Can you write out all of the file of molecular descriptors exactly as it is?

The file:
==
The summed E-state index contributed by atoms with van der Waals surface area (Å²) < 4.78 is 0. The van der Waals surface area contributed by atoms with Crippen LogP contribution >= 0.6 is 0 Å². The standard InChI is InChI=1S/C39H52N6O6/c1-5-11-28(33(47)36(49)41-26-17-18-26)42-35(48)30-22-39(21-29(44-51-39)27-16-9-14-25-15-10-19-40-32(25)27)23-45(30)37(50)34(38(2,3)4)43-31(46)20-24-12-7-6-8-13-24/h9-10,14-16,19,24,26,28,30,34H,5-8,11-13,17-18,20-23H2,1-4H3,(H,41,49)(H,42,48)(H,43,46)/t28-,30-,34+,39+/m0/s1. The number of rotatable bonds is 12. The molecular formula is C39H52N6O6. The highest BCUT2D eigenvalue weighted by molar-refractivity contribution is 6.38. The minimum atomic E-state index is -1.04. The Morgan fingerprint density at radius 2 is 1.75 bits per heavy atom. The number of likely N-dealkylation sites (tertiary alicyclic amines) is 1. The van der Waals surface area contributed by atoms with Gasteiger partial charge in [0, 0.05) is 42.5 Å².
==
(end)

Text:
The summed E-state index contributed by atoms with van der Waals surface area (Å²) < 4.78 is 0. The van der Waals surface area contributed by atoms with Crippen LogP contribution >= 0.6 is 0 Å². The standard InChI is InChI=1S/C39H52N6O6/c1-5-11-28(33(47)36(49)41-26-17-18-26)42-35(48)30-22-39(21-29(44-51-39)27-16-9-14-25-15-10-19-40-32(25)27)23-45(30)37(50)34(38(2,3)4)43-31(46)20-24-12-7-6-8-13-24/h9-10,14-16,19,24,26,28,30,34H,5-8,11-13,17-18,20-23H2,1-4H3,(H,41,49)(H,42,48)(H,43,46)/t28-,30-,34+,39+/m0/s1. The number of rotatable bonds is 12. The molecular formula is C39H52N6O6. The highest BCUT2D eigenvalue weighted by molar-refractivity contribution is 6.38. The minimum atomic E-state index is -1.04. The Morgan fingerprint density at radius 2 is 1.75 bits per heavy atom. The number of likely N-dealkylation sites (tertiary alicyclic amines) is 1. The van der Waals surface area contributed by atoms with Gasteiger partial charge in [0, 0.05) is 42.5 Å².